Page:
Born in Baghdad, Zaha started her studies in mathematics in Lebanon (that’s where I’m from, hi fam). She then travelled to London at the tender age of 22 to again attend school and start her studies and legacy in architecture.
However, in the beginning, things weren’t easy for Zaha. Her radical designs meant it took more than ten years for her to be recognised. To me, that’s the true mark of a great artist, persisting through the struggle and never defaulting to the ‘normal’.
Due to her avant-garde nature, Zaha began to become known as a ‘paper architect’, as her designs were rarely moving past the sketch phase. However, her first major project, the Vitra Fire Station in Germany, changed all that.
Vitra Fire Station.
Zaha’s next success was the Lois & Richard Rosenthal Centre for Contemporary Art in Ohio. The first American museum designed by a woman. The museum opened in 2003, designed as a series of cubes and voids, with the intention to invite passerby’s to come inside. About the building, Zaha said she hoped this would create an “urban carpet” that welcomed people in.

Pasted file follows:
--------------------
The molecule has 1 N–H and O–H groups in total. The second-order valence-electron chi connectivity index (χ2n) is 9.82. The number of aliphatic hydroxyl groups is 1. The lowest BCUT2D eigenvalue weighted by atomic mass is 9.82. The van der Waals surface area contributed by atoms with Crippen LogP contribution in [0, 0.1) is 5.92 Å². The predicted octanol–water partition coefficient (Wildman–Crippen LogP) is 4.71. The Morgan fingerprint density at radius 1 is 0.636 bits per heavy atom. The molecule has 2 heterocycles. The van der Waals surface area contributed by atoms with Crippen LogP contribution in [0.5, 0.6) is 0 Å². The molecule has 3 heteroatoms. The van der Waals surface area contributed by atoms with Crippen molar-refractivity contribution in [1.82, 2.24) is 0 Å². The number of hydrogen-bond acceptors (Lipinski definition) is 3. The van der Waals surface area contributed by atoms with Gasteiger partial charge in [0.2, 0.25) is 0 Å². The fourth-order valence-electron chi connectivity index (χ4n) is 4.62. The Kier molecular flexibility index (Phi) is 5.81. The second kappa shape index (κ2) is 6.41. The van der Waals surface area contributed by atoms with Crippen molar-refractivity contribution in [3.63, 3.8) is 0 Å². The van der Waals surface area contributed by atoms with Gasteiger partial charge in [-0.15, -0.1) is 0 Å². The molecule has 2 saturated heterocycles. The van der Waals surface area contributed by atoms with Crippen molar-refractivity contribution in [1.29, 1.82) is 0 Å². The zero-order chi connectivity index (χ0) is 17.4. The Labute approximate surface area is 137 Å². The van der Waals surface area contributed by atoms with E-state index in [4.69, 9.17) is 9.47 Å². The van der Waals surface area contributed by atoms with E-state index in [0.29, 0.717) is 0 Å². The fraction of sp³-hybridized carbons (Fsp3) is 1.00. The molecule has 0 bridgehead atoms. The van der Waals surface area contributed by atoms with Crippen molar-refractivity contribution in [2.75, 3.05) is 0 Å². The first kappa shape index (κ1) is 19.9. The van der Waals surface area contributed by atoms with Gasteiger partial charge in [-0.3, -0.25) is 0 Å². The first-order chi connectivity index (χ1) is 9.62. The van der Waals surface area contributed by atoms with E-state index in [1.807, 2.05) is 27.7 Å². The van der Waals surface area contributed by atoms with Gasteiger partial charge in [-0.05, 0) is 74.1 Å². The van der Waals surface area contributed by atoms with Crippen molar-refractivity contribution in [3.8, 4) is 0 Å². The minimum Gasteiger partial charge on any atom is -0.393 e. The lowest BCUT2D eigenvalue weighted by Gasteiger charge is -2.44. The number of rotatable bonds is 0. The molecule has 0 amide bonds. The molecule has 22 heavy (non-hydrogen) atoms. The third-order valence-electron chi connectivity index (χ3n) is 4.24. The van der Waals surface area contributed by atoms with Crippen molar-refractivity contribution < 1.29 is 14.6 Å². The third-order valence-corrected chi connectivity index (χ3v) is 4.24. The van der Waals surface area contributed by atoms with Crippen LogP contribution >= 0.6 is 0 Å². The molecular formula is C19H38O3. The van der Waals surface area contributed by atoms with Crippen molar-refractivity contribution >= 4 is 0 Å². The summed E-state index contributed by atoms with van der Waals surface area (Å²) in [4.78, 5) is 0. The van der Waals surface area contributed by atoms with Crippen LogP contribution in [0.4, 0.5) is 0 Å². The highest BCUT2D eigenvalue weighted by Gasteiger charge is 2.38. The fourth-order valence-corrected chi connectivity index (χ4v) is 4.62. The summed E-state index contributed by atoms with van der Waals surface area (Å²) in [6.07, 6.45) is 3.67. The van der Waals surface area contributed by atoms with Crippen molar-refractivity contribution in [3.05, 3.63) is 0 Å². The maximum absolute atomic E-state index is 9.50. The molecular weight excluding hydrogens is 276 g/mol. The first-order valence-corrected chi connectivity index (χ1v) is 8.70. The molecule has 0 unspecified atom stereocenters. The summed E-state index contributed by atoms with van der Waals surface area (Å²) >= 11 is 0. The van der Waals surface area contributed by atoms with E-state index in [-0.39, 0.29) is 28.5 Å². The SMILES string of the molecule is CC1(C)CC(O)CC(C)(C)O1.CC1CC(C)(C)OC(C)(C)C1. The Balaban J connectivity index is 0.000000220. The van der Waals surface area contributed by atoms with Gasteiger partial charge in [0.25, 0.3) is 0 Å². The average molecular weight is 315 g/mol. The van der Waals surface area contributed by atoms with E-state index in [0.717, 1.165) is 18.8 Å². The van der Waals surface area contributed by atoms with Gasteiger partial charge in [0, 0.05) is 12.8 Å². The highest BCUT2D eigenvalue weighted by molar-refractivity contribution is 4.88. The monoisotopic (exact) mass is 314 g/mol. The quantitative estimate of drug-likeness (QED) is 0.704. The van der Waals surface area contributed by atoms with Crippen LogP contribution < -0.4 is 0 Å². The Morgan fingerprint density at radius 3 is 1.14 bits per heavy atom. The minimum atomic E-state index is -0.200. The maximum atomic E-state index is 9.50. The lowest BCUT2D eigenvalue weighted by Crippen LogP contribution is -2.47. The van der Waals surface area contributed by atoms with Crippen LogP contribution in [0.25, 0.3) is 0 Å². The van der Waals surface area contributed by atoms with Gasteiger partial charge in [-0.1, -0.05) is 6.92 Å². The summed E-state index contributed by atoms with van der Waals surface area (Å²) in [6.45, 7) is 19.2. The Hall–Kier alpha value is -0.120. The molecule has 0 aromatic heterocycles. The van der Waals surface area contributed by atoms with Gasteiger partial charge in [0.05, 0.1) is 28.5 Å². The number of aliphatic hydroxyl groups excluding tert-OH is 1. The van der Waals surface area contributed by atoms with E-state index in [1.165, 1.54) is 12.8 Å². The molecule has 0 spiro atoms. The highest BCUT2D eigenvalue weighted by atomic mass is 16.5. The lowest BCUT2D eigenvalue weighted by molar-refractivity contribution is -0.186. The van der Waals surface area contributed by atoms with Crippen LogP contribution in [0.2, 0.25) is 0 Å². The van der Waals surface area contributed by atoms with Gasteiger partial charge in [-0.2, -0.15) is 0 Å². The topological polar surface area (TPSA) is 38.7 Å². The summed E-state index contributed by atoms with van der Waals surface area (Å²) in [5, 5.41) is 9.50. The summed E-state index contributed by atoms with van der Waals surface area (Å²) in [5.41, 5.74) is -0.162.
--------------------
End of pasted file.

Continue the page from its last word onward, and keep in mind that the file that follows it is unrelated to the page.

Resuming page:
Lois & Richard Rosenthal Centre for Contemporary Art.
In addition to winning the Pritzker Prize in 2004 and being the recipient of many other awards, Zaha also found her way into fashion design. In shoes. ‘The Flame’ pictured below has become one of her most iconic creations. Seriously, can we all just appreciate the architecture of these heels for a moment?
‘She was truly a pioneer’ said Pritzker Architecture Prize foundation. She will be missed. But, her legacy will continue through the One Thousand Museum Hotel. One of the final projects designed by the legend Zaha Hadid.
One Thousand Museum Hotel.